Sunday, October 18, 2009

Of animals, and a place in this world.

I was reading "The Wind in the Willows" earlier this week (one of my favorite books, by the way), and this last paragraph of the chapter "Mr Badger" jumped out at me:

As he hurried along, eagerly anticipating the moment when he would be at home again among the things he knew and liked, the Mole saw clearly that he was an animal of tilled field and hedgerow, linked to the plowed furrow, the frequented pasture, the lane of evening lingerings, the cultivated garden plot. For others, the asperities, the the stubborn endurance, or the clash of actual conflict, that went with Nature in the rough; he must be wise, must keep to the pleasant places in which his lines were laid and which held adventure enough, in their way, to last for a lifetime.

That brought to mind something I'm sure we've all heard at some time or another - that we must be content with what our place in the world is. We can't all be heroes, and for some of us, the most heroic thing we will ever do is accept that we will not fight any battles or be admired for the wonderful things we have done. No, many of us will simply exist in the small struggles and joys and adventures of everyday life.

This may sound unappealing. Like Eowyn in The Lord of the Rings, we may cry out that we want to battle and be held in renown, not be sent to help the women and children. Where is the renown in that? But is renown all we should seek? Perhaps the most important thing we could be doing at the moment is insuring that others are safe and comfortable, working for the common good in whatever way we're most capable of, and not falling to the temptation of pridefulness.

Very possibly one is fully capable of fighting a battle, of doing brave and glorious things. But if that is not what we're called on to do, it's a valuble thing to learn to be content with "...the pleasant places in which (our) lines were laid and which held adventure enough, in their way, to last for a lifetime." We must be wise.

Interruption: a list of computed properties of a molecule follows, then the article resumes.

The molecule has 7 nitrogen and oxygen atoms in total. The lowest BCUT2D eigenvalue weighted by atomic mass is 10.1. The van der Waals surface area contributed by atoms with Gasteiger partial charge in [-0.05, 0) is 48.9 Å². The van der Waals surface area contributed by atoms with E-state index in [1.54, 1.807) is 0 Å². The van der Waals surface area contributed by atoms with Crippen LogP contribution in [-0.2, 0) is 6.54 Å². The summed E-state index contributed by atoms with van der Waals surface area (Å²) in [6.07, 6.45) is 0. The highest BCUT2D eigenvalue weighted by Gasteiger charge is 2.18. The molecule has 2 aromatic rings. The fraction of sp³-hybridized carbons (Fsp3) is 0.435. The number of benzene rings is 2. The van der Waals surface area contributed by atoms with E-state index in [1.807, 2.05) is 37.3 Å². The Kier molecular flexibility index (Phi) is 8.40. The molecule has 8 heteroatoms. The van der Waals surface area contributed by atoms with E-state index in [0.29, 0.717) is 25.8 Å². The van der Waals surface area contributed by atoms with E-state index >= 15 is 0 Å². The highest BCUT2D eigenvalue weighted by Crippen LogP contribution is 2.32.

So here I promised a reflection on one book and gave you one on a different one! Ah well...the Casablanca/Jane Eyre/parable of the workers in the vineyard post will be coming soon! I won't set a date, though, because I always feel guilty if I can't meet it. ;)

Oh, and another thing I noticed in this reading of The Wind in the Willows is that each of the four main characters are very much prototypes of the four temperaments! We have the courageous, confident, take-charge Ratty (choleric); the home-loving, peaceful, thoughtful Mole (melancholic); the cheerful, gregarious, cocky Toad (sanguine); and the reclusive, wise, peace-making Badger (phlegmatic). Interesting...I wonder if Kenneth Graham did that on purpose.

And, just for the fun of it, here are pictures of all of our pets!
Jack Sparrow the cockatiel, commonly known as Jack, Jacky Boord, or Mr Baby.
Ratty, the enormous (22 lb, 13-inch long tail!) blind cat, also known as Piggy, Toad, or Mr Baby (among other things!).
Smoky, the big chubby cat, usually known as Moky or Gub-Gub.
Sophie, the prittoo little puffball.

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